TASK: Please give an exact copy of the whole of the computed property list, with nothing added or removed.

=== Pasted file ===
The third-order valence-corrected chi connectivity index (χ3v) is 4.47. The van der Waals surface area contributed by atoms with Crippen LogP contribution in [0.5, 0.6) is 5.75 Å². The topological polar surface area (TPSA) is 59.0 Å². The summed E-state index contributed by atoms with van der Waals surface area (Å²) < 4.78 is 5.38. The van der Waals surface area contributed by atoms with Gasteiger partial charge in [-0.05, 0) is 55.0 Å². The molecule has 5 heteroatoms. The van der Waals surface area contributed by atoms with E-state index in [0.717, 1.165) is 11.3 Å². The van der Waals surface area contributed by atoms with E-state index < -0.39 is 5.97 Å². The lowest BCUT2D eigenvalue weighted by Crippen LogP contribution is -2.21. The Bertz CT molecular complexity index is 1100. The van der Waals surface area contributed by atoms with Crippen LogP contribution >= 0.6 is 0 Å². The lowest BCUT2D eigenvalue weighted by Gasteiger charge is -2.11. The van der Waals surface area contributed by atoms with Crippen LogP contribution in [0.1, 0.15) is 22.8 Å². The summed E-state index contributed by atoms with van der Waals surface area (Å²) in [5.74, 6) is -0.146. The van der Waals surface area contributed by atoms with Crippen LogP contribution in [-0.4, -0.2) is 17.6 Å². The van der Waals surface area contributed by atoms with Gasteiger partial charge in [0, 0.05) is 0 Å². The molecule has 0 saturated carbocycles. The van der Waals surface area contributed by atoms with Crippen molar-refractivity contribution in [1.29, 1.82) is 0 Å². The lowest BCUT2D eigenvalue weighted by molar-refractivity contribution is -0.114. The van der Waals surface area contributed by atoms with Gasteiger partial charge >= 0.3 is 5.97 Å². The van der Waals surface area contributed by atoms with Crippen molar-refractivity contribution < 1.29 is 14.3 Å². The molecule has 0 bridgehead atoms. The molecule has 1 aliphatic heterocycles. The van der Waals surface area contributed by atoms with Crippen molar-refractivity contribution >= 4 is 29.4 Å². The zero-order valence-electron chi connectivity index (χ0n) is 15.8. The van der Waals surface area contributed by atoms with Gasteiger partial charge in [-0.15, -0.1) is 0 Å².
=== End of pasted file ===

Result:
The third-order valence-corrected chi connectivity index (χ3v) is 4.47. The van der Waals surface area contributed by atoms with Crippen LogP contribution in [0.5, 0.6) is 5.75 Å². The topological polar surface area (TPSA) is 59.0 Å². The summed E-state index contributed by atoms with van der Waals surface area (Å²) < 4.78 is 5.38. The van der Waals surface area contributed by atoms with Gasteiger partial charge in [-0.05, 0) is 55.0 Å². The molecule has 5 heteroatoms. The van der Waals surface area contributed by atoms with E-state index in [0.717, 1.165) is 11.3 Å². The van der Waals surface area contributed by atoms with E-state index < -0.39 is 5.97 Å². The lowest BCUT2D eigenvalue weighted by Crippen LogP contribution is -2.21. The Bertz CT molecular complexity index is 1100. The van der Waals surface area contributed by atoms with Crippen LogP contribution >= 0.6 is 0 Å². The lowest BCUT2D eigenvalue weighted by Gasteiger charge is -2.11. The van der Waals surface area contributed by atoms with Crippen LogP contribution in [0.1, 0.15) is 22.8 Å². The summed E-state index contributed by atoms with van der Waals surface area (Å²) in [5.74, 6) is -0.146. The van der Waals surface area contributed by atoms with Crippen LogP contribution in [-0.4, -0.2) is 17.6 Å². The van der Waals surface area contributed by atoms with Gasteiger partial charge in [0, 0.05) is 0 Å². The molecule has 0 saturated carbocycles. The van der Waals surface area contributed by atoms with Crippen molar-refractivity contribution in [1.29, 1.82) is 0 Å². The lowest BCUT2D eigenvalue weighted by molar-refractivity contribution is -0.114. The van der Waals surface area contributed by atoms with Gasteiger partial charge >= 0.3 is 5.97 Å². The van der Waals surface area contributed by atoms with Crippen molar-refractivity contribution < 1.29 is 14.3 Å². The molecule has 0 bridgehead atoms. The molecule has 1 aliphatic heterocycles. The van der Waals surface area contributed by atoms with Crippen molar-refractivity contribution >= 4 is 29.4 Å². The zero-order valence-electron chi connectivity index (χ0n) is 15.8. The van der Waals surface area contributed by atoms with Gasteiger partial charge in [-0.15, -0.1) is 0 Å².